BankAmerica Corp. and Security Pacific Corp. yesterday announced they would merge to create the second largest banking company in the country.
The combination would bring the new entity, BankAmerica Corp., to about $193 billion in assets, putting it at a close Citicorp, which has $217 billion in assets, according to Fitch Investors Service.
The credit implications for the banks' combined $10 billion of debt and preferred stock are mixed, with some rating analysts viewing the move negatively for BankAmerica -- which must now deal with Security Pacific's unhealthy portfolio -- and positive for Security Pacific.
Standard & Poor's Corp., on the other hand, affirmed BankAmerica's ratings at A. saying the bank's merger was in the cars. "We felt that in view of their current strategy to expand and acquire institutions, it was figured into an A-rating," said Ed Emmer, executive managing director at Standard & Poor's. "They were pro forma, if you will, for something big."
At Moody's Investors Service, the Security Pacific portfolio cast a very dark shadow. Katie Rossow, senior analyst at Moody's, said "a developing asset-quality problem" led the agency to place BankAmerica on review for a possible downgrade. The agency currently rates senior debt A2 and subordinated bonds A3.
"There problems are all throughout the portfolio, not only in real estate and highly leveraged transactions," Ms. Rossow said. "We are not comfortable that [Security Pacific] know exactly what they have on their hands."
Moody's was caught in the "highly unusual" position of having to put Security Pacific's corporate debt ratings on review, "direction uncertain," Ms. Rossow said. The assessments had been under review for downgrade since July 3, but the merger makes the final outcome to hazy to determine at this point, she said.
In the tax-exempt arena, the merger also bring together a strong presence with a slipping one. In the first half of this year, Bank of America was ranked 15th in lead managing municipal underwritings, completing 29 deals for $938 million. Security Pacific was ranked 62d, on 20 deals totaling $144 million.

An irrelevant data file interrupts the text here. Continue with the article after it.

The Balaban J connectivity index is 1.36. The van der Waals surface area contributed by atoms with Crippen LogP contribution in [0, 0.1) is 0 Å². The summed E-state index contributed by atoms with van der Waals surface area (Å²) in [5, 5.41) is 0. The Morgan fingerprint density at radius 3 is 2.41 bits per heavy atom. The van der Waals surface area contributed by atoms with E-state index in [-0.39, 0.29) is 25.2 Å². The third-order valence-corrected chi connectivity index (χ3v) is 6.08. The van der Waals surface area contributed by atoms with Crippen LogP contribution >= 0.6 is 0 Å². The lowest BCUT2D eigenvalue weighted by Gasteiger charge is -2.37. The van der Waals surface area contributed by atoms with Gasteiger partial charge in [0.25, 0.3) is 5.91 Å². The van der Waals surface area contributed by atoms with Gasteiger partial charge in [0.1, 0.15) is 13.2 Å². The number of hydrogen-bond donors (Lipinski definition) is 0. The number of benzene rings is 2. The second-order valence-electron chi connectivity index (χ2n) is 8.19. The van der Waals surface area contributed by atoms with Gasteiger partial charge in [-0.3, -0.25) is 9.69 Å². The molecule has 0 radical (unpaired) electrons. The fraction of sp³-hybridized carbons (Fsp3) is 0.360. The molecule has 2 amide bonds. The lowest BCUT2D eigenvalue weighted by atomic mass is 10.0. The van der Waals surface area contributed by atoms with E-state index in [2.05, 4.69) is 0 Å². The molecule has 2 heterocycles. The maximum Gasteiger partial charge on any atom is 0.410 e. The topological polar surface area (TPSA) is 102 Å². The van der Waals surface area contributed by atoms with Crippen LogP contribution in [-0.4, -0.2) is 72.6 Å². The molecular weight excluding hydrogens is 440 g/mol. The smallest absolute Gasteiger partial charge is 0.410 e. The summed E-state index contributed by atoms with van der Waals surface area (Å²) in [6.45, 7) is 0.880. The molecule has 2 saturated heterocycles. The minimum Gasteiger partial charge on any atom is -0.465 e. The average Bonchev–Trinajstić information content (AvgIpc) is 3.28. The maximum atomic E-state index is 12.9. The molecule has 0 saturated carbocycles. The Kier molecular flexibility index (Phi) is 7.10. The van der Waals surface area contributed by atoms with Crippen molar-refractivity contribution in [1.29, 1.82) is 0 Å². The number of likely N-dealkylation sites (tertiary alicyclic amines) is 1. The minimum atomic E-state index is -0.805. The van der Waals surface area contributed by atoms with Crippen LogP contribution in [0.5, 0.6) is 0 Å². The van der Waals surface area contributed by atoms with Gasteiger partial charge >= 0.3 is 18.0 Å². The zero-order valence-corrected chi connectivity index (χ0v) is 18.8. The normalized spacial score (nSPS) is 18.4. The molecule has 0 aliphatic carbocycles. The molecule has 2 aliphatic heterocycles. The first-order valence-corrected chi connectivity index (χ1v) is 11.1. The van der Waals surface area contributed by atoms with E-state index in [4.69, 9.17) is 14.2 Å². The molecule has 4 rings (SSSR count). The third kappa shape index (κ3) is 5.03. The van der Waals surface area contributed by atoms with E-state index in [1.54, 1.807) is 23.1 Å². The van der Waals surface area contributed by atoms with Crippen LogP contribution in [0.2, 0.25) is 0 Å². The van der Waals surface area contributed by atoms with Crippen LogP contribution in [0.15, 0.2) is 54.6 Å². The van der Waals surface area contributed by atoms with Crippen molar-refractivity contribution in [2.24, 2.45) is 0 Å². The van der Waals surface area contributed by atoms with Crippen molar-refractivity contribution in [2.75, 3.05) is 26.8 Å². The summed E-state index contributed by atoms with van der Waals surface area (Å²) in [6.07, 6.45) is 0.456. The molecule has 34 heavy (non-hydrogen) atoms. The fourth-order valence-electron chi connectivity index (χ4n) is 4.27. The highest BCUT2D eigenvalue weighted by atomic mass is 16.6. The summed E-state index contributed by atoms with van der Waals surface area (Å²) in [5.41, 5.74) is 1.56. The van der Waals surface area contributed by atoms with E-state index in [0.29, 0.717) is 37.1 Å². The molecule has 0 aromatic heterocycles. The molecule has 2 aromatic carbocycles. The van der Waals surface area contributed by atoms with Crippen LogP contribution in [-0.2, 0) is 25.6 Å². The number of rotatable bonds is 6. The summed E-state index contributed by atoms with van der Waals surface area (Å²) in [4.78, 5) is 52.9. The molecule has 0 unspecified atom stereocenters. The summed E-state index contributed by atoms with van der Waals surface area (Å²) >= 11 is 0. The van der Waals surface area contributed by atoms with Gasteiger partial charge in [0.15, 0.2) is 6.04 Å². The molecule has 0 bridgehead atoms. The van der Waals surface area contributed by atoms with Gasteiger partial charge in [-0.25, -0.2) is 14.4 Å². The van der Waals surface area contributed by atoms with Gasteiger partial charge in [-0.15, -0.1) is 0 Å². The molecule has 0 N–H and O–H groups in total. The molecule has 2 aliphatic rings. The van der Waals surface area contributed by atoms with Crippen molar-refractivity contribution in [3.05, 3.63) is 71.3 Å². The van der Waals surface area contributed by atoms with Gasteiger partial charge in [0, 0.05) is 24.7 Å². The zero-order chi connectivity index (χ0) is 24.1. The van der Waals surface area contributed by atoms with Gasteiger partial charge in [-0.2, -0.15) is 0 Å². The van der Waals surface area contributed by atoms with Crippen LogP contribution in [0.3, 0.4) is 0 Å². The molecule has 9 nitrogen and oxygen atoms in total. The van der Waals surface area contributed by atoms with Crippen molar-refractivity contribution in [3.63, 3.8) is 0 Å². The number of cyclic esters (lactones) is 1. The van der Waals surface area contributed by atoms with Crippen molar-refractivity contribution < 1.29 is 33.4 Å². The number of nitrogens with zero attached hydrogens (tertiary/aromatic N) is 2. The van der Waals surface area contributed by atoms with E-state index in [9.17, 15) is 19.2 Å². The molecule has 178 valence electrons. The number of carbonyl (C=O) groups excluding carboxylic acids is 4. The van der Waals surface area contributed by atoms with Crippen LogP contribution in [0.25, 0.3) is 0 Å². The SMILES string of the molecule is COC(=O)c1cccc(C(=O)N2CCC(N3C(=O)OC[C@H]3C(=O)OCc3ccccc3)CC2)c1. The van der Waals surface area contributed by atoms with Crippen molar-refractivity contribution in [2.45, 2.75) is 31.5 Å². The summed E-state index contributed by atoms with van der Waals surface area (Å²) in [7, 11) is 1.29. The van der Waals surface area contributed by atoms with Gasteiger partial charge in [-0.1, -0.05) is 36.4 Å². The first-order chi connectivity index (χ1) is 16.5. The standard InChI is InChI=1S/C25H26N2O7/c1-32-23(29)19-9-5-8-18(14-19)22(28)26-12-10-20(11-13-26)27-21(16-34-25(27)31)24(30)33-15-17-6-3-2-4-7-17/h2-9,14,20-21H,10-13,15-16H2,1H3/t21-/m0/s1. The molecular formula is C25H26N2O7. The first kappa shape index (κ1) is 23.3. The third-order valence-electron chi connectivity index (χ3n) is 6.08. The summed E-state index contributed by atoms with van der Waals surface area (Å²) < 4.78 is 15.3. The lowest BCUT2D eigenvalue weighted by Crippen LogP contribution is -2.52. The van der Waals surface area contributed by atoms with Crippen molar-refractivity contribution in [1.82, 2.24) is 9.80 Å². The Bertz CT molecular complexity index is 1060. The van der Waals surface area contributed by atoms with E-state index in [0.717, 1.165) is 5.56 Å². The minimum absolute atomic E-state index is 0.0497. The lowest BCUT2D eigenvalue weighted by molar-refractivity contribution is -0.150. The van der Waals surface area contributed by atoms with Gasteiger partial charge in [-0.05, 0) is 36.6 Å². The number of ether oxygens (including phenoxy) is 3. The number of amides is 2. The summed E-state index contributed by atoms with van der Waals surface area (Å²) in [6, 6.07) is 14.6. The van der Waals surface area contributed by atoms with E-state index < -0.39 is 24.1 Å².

Security Pacific's municipal underwriting department went through a consolidation over a year ago, where it pulled out of East Coast and Midwestern underwriting and focused on it California regional underwriting.
The only new-issue activity yesterday was a $200 million 40-year debenture offering with a 10-year put. The bonds were sold at par with 8.4% coupon, to yield 45 basis points higher than the 10-year Treasury note.
Goldman Sachs managed the deal, and Moody's conferred an AA3, while Standard & Poor's gave it an AA minus.
High-yield prices were mixed in spotty trading. Traders said that the merger of BankAmerica and Security Pacific skewed bids, although offerings remained stable.
Investment-grade bonds were unchanged to 1/4 point lower in different sectors.
In other ratings news, Standard & Poor's placed Delta Airlines Inc.'s A-minus senior debt and A rated equipment trust certificate ratings on CreditWatch with negative implications. About $2.2 billion of senior debt and $950 million of equipment trust certificates is affected.
Separately, Delta's A2 commercial paper rating is affirmed, and is not placed on CreditWatch.
Delta's bid to acquire Pan Am Corp.'s European routes and Northeast Shuttle, and invest in a reorganized Pan Am, is considerably more expensive than an earlier proposed transaction. The remainder of Pan Am, of which Delta is to own 45%, would stand an improved chance of reorganizing successfully, but still represents a risky investment for Delta, Standard & Poor's said.
Staff reporter Sean Monsarrant contributed to this story.